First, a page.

By Gabrielle Hance
It’s that time of year again-hurricane season. And Louisiana’s infamous track record has led some solar enthusiasts along the Gulf Coast into a whirlwind of questions. When it comes to installing solar in an area where houses are susceptible to weather damage, many people wonder if their solar panels and devices are also at risk. And if so, how can you prevent such damage?
No need to worry!
Most solar panels already come with their own source of protection – tempered glass that will rarely be broken by ice and hail. Breakable plate glass is known to cloud over time and would therefore decrease the efficiency of the solar panel. Solar panels located on the roof are also fairly wind resistant because most of them are elevated to let wind pass harmlessly underneath and over the collector. In fact, if you install your solar panels to the most stable part of your roof, the entire setup will actually strengthen your entire roof!
Still not convinced?
During a storm with heavy lightning, having metal panels attached or elevated from any roof may intimidate solar homeowners and neighbors. Fortunately, there is a small device that can withstand up to 60,000 amps of electricity, which it then transfers into the ground with no harm to your solar panels – the “lightning arrester.” Most models run less than $50. For safety purposes, you should have a solar professional install.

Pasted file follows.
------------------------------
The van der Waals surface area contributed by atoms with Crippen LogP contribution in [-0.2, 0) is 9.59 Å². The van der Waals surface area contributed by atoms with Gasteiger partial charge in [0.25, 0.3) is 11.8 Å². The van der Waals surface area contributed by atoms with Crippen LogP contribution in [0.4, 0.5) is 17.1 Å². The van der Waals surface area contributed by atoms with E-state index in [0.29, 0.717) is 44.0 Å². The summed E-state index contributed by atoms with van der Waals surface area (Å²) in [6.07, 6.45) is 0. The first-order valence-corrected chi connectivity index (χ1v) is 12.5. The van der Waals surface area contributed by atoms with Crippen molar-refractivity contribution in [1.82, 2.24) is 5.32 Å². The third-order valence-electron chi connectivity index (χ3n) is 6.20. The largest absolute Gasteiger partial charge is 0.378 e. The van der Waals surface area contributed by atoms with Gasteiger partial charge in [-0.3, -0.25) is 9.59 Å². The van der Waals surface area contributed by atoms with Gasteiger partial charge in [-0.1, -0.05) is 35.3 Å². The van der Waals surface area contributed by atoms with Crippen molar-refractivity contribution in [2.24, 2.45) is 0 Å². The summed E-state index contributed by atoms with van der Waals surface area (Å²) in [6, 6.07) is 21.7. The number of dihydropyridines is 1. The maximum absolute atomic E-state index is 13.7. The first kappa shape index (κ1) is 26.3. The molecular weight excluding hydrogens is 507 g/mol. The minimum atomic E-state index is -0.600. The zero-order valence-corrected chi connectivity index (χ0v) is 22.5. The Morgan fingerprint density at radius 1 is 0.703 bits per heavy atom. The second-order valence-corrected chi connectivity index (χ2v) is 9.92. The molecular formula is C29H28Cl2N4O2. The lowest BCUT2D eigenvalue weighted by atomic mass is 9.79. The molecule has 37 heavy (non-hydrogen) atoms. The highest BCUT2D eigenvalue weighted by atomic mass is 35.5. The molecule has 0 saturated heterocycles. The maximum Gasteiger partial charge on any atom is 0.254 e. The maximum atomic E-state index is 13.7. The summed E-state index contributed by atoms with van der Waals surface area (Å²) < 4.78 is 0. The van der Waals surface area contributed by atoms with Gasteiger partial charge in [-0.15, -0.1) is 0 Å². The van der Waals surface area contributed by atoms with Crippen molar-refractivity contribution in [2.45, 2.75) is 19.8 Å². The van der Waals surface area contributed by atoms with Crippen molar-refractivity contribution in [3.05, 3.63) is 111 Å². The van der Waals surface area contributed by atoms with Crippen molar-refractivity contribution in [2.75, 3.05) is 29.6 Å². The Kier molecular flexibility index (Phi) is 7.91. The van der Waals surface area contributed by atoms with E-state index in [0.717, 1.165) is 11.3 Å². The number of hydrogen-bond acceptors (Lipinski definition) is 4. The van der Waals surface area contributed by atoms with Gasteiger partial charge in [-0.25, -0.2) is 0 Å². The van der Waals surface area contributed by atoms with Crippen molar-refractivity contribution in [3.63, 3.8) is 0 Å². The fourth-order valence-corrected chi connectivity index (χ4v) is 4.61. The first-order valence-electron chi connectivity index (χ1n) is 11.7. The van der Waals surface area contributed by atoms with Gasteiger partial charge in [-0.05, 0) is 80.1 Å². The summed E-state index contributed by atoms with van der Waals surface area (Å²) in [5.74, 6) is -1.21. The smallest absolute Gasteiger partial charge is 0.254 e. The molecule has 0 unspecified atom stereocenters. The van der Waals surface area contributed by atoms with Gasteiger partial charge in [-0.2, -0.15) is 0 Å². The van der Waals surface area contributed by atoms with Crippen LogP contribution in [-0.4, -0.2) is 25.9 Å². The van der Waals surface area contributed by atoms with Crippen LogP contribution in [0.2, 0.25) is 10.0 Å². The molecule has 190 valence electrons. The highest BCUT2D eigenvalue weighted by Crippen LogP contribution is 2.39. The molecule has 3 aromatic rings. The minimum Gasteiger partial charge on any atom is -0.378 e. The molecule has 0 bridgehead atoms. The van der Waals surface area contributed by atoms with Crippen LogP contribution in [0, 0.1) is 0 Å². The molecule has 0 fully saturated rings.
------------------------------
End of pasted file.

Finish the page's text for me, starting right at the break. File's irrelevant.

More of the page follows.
What else is out there?
Another BIPV, known as solar laminates are thin, flexible sheets of solar panels that require no support structures. They can be placed directly onto the metal roofs of buildings and other types of roofing. Easily attached to the existing building, solar laminates are capable of withstanding up to 160 mph winds. Both solar shingles and solar laminates are able to resist damage because neither requires back-ventilation, and most systems come with a warranty.
What about after the storm?
If you are not allowed to install solar panels, but you want to have a small amount of solar power after that huge storm, there is a wide variety of portable solar panels that can produce just enough energy to power small objects like cell phones, iPods, and laptops. Solio and Voltaic are just two of the many brands that sell backpacks and portable devices, which produce a few volts of electricity. Most brands run less than $400.